For the wider economy, the efficient matching of potential employees to businesses through the labor market is key to supporting healthy levels of employment and household incomes, while allowing businesses to reach full productivity.

“For today’s job seekers, these are near-perfect conditions, however, at almost $160 billion per year, the cost of unfilled roles should serve as a wake-up call to US businesses developing recruitment strategies in a post-recession environment.

“Each ‘empty desk’ represents an opportunity both for the individual and the business. For the business, finding and recruiting the right individual means better productivity and profits, while for the individual, earning an income and spending a salary contributes to wide economic growth. In today’s economic environment of lowered unemployment and labor participation, it has never been more important to hire the right fit for each role.”

Outlook strong for San Antonio jobs

Monday, December 1st, 2014

A new Manpower survey posits that the outlook for Texas jobs, and also for San Antonio jobs, looks strong.

According to Manpower, the fourth quarter research shows that U.S. employers anticipate hiring intentions to stay relatively stable quarter-over-quarter across all regions, and increase slightly compared to one year ago at this time. Three regions report the strongest Outlooks in more than six years:

Employers in the Midwest report a Net Employment Outlook of +15%, which is the strongest since Quarter 4 2007 when the Outlook was +18%.
Employers in the South report a Net Employment Outlook of +15%, which is the strongest since Quarter 2 2008 when the Outlook was +17%.
Employers in the West report a Net Employment Outlook of +16%, which is the strongest since Quarter 1 2008 when the Outlook was +22%.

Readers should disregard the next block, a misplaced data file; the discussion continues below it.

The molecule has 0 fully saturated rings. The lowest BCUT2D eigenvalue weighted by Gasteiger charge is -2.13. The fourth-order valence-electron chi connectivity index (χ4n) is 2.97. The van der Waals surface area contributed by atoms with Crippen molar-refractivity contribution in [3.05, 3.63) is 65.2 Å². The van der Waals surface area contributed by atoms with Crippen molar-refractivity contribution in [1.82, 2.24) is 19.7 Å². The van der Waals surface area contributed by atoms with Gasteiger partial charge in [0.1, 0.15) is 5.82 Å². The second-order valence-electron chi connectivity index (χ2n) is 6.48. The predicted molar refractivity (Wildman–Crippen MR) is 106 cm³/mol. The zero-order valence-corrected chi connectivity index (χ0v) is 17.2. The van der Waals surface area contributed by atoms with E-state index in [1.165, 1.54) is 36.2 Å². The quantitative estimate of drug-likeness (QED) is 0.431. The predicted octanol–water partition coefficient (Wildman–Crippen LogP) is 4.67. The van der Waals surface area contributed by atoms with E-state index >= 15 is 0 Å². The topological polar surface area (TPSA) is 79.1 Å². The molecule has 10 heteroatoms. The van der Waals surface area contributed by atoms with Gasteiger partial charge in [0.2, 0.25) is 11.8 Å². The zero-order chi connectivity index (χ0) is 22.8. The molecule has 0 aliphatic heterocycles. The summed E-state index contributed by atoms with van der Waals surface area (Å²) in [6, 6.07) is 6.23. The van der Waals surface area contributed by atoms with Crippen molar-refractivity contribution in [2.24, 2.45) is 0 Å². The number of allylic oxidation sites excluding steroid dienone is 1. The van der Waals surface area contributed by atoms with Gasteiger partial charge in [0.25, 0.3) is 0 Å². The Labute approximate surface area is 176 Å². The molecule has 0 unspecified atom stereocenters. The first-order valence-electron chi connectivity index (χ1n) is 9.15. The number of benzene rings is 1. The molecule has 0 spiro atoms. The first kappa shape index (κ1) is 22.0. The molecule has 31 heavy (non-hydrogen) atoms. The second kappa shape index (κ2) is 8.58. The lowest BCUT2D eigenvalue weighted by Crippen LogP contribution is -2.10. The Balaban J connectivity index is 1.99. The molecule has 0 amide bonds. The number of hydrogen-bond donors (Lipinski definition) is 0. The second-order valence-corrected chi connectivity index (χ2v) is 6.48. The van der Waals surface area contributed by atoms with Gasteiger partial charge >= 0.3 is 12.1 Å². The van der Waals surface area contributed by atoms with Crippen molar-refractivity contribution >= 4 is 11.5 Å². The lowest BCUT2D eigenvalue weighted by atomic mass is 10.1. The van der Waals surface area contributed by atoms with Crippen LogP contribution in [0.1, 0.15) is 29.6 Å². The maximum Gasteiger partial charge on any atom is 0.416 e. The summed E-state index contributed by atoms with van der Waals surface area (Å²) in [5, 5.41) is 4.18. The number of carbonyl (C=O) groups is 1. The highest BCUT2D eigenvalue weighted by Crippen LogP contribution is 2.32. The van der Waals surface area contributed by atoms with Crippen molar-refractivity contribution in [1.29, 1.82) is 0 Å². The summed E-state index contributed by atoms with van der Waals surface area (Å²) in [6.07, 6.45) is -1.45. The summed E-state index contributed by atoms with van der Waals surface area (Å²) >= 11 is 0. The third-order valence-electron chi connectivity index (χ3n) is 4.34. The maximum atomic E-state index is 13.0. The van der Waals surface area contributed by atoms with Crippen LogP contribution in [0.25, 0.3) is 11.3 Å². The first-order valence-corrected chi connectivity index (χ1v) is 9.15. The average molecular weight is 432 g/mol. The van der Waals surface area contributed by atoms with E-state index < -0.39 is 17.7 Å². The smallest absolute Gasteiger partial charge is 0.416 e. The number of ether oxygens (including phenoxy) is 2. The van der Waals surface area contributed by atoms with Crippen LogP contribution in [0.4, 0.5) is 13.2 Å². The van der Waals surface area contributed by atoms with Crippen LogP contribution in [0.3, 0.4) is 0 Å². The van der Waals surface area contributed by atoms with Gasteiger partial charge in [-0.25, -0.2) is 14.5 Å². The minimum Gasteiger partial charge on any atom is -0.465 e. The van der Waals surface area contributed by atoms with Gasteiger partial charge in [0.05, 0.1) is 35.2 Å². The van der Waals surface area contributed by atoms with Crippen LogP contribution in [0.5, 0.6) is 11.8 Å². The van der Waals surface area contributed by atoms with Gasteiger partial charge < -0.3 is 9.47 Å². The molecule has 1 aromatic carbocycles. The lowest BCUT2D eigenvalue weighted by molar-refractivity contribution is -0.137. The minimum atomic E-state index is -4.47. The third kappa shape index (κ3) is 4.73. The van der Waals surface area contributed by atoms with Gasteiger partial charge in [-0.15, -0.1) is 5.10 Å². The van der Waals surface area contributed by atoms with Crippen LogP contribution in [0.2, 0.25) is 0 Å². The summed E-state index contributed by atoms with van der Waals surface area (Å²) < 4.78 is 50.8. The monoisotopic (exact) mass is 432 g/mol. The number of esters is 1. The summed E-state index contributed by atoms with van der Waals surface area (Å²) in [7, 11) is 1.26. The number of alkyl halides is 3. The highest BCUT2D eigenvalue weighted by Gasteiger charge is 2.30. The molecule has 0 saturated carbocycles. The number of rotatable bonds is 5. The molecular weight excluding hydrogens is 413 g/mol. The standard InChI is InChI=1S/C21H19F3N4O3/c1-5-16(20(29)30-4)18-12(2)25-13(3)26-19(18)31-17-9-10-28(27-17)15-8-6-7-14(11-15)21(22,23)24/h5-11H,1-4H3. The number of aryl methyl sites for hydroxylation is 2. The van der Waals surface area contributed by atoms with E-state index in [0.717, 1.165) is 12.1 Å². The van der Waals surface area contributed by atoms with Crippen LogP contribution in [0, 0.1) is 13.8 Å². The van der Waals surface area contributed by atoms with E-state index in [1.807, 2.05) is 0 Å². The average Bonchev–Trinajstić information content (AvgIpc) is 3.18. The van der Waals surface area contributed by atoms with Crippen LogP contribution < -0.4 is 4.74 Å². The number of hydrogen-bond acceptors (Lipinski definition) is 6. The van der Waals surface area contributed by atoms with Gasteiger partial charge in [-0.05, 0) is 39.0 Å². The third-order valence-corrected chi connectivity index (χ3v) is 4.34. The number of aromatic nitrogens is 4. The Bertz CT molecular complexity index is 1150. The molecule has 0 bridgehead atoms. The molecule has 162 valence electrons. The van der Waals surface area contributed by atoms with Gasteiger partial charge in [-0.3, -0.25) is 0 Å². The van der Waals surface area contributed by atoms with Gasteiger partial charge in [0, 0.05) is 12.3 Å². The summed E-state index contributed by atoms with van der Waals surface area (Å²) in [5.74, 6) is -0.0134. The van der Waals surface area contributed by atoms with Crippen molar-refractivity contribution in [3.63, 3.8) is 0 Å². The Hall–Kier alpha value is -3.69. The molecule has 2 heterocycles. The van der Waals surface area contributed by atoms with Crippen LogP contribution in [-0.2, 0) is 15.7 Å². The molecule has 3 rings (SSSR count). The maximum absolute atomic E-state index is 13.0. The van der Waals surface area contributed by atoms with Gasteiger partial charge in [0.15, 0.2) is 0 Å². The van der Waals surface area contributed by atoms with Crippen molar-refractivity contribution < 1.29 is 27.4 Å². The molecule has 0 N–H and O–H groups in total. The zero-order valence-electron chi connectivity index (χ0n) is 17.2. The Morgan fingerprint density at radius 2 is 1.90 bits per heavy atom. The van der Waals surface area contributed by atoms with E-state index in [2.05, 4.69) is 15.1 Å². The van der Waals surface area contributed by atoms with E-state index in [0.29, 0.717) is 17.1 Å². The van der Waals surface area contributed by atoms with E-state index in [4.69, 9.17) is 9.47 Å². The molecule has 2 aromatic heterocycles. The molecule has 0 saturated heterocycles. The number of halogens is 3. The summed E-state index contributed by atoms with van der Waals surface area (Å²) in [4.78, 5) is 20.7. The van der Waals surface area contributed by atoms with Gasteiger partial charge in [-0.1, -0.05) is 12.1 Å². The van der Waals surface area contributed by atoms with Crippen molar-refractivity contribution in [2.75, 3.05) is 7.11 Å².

Employers have a positive Outlook in all 13 industry sectors included in the survey, with Leisure & Hospitality, Mining and Wholesale & Retail Trade employers reporting the strongest hiring intentions.

Among the 50 states, employers in North Dakota, Arizona, Mississippi, Texas and Wisconsin indicate the strongest Net Employment Outlooks, while Alaska, Maine, New Jersey and Arkansas project the weakest Outlooks.

Among employers in the 100 largest metropolitan statistical areas, the strongest job prospects are expected in:

Houston, Texas
McAllen, Texas
Phoenix, Ariz.
San Jose, Calif.

U.S. employers report the strongest Net Employment Outlook since Quarter 1 2008, when the Outlook was +16%. The Quarter 4 2014 Net Employment Outlook of +15% is up from +14% in Quarter 3 2014 and from +13% during Quarter 4 2013.

Of the more than 18,000 U.S. employers surveyed, 19 percent anticipate an increase in staff levels in their Quarter 4 2014 hiring plans, while anticipated staff reductions are consistent with past fourth quarter results at 7 percent. Seventy-two percent of employers expect no change in their hiring plans. The final 2 percent of employers are undecided about their hiring intentions, resulting in a Net Employment Outlook of +12%.